Graves, Arthur H. Connecticut Agricultural Experiment Station, New Haven, Connecticut.
Davis, Kenneth P. School of Forestry, Yale University, New Haven, Connecticut.
- North American species
- European species
- Additional Readings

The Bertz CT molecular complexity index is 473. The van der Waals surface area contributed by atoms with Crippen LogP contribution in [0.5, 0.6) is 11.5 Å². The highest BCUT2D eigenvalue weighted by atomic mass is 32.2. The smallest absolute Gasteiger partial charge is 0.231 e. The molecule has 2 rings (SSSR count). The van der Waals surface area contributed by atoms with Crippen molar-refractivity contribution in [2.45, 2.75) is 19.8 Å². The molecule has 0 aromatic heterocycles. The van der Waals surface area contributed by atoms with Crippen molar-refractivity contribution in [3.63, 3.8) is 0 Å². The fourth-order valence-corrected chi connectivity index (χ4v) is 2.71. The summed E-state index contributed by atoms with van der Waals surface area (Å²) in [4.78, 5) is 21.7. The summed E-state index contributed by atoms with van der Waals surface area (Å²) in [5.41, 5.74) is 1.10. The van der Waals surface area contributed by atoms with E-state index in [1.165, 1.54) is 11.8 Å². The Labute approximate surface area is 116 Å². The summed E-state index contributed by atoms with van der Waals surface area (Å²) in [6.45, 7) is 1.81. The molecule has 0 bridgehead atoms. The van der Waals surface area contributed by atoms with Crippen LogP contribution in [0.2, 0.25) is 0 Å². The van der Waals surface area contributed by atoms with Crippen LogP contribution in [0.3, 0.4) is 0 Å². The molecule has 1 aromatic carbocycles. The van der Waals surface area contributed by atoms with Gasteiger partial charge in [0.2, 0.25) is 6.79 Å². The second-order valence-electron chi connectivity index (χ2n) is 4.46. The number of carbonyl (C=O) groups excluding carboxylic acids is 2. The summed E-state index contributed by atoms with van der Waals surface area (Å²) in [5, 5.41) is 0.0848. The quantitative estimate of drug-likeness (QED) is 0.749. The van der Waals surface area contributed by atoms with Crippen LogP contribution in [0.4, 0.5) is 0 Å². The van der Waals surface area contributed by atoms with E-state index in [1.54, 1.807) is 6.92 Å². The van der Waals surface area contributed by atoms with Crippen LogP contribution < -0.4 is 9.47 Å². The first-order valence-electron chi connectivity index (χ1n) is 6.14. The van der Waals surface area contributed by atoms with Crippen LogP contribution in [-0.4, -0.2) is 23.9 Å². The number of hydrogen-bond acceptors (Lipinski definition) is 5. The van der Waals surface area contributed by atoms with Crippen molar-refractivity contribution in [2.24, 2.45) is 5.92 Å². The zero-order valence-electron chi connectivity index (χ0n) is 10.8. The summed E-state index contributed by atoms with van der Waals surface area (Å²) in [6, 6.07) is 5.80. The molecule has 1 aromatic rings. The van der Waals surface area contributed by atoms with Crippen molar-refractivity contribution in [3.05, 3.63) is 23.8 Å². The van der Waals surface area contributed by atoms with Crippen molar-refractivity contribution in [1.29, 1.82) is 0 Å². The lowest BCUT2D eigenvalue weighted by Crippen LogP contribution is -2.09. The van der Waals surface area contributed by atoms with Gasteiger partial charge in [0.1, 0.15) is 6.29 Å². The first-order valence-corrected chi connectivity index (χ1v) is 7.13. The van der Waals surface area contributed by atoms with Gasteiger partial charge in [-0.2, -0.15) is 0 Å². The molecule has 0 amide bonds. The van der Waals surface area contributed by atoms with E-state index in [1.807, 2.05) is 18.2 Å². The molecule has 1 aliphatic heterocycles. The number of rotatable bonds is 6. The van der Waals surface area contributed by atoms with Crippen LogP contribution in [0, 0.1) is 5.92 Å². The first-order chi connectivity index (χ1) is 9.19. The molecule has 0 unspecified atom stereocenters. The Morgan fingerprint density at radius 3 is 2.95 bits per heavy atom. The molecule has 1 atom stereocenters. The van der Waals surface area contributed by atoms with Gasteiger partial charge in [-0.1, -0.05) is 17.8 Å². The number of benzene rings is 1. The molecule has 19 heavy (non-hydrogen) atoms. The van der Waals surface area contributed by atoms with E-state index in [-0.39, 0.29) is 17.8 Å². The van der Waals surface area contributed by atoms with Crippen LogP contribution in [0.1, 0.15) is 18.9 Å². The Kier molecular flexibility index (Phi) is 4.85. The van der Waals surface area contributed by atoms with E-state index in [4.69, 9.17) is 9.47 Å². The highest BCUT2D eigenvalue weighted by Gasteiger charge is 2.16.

A genus, Acer, of broad-leaved, deciduous trees, including about 115 species in North America, Asia, Europe, and North Africa. Maple trees are characterized by simple, opposite, usually palmately lobed (rarely pinnate) leaves; generally inconspicuous flowers; and a fruit consisting of two long-winged samaras or keys. The winter buds have several overlapping scales (rarely only two). The most important commercial species is sugar or rock maple (Acer saccharum) [Fig. 1], which is called hard maple in the lumber market. The Janka hardness for sugar maple is 1450 lb-force (658 kg-force); its density is 39 lb/ft3 (625 kg/m3). This tree, attaining a height of 37 m (121 ft), grows in the eastern half of the United States and adjacent Canada. Sugar maple can be recognized by its gray furrowed bark, sharp-pointed scaly winter buds (Fig. 2a), and symmetrical oval outline of the crown. See also: Forest and forestry; Sapindales; Tree
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